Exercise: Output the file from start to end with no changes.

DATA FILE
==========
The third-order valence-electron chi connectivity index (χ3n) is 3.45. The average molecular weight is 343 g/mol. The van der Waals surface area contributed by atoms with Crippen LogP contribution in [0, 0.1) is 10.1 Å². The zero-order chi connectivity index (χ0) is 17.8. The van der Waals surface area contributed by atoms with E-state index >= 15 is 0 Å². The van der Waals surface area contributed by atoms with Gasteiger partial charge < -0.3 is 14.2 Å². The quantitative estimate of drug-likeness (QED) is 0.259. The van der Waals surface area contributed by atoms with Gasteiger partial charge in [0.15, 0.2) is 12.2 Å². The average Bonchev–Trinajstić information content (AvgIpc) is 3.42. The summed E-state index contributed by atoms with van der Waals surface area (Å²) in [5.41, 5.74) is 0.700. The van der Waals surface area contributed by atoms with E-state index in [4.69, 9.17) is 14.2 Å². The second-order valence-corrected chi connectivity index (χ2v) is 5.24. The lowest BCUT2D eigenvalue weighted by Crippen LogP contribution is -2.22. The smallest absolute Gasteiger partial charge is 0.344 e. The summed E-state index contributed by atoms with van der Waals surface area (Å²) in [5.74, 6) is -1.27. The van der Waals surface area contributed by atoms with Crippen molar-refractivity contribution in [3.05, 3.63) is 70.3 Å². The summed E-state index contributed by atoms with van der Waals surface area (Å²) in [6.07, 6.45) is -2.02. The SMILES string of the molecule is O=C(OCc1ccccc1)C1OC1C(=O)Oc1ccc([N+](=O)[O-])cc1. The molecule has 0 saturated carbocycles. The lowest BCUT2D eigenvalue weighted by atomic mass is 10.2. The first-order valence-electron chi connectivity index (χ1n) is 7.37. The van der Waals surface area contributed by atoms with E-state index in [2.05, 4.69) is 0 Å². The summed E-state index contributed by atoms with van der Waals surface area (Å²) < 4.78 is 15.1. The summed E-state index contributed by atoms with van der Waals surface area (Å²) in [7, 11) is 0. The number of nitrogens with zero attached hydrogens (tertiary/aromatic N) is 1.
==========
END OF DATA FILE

The third-order valence-electron chi connectivity index (χ3n) is 3.45. The average molecular weight is 343 g/mol. The van der Waals surface area contributed by atoms with Crippen LogP contribution in [0, 0.1) is 10.1 Å². The zero-order chi connectivity index (χ0) is 17.8. The van der Waals surface area contributed by atoms with E-state index >= 15 is 0 Å². The van der Waals surface area contributed by atoms with Gasteiger partial charge < -0.3 is 14.2 Å². The quantitative estimate of drug-likeness (QED) is 0.259. The van der Waals surface area contributed by atoms with Gasteiger partial charge in [0.15, 0.2) is 12.2 Å². The average Bonchev–Trinajstić information content (AvgIpc) is 3.42. The summed E-state index contributed by atoms with van der Waals surface area (Å²) in [5.41, 5.74) is 0.700. The van der Waals surface area contributed by atoms with E-state index in [4.69, 9.17) is 14.2 Å². The second-order valence-corrected chi connectivity index (χ2v) is 5.24. The lowest BCUT2D eigenvalue weighted by Crippen LogP contribution is -2.22. The smallest absolute Gasteiger partial charge is 0.344 e. The summed E-state index contributed by atoms with van der Waals surface area (Å²) in [5.74, 6) is -1.27. The van der Waals surface area contributed by atoms with Crippen molar-refractivity contribution in [3.05, 3.63) is 70.3 Å². The summed E-state index contributed by atoms with van der Waals surface area (Å²) in [6.07, 6.45) is -2.02. The SMILES string of the molecule is O=C(OCc1ccccc1)C1OC1C(=O)Oc1ccc([N+](=O)[O-])cc1. The molecule has 0 saturated carbocycles. The lowest BCUT2D eigenvalue weighted by atomic mass is 10.2. The first-order valence-electron chi connectivity index (χ1n) is 7.37. The van der Waals surface area contributed by atoms with E-state index in [2.05, 4.69) is 0 Å². The summed E-state index contributed by atoms with van der Waals surface area (Å²) < 4.78 is 15.1. The summed E-state index contributed by atoms with van der Waals surface area (Å²) in [7, 11) is 0. The number of nitrogens with zero attached hydrogens (tertiary/aromatic N) is 1.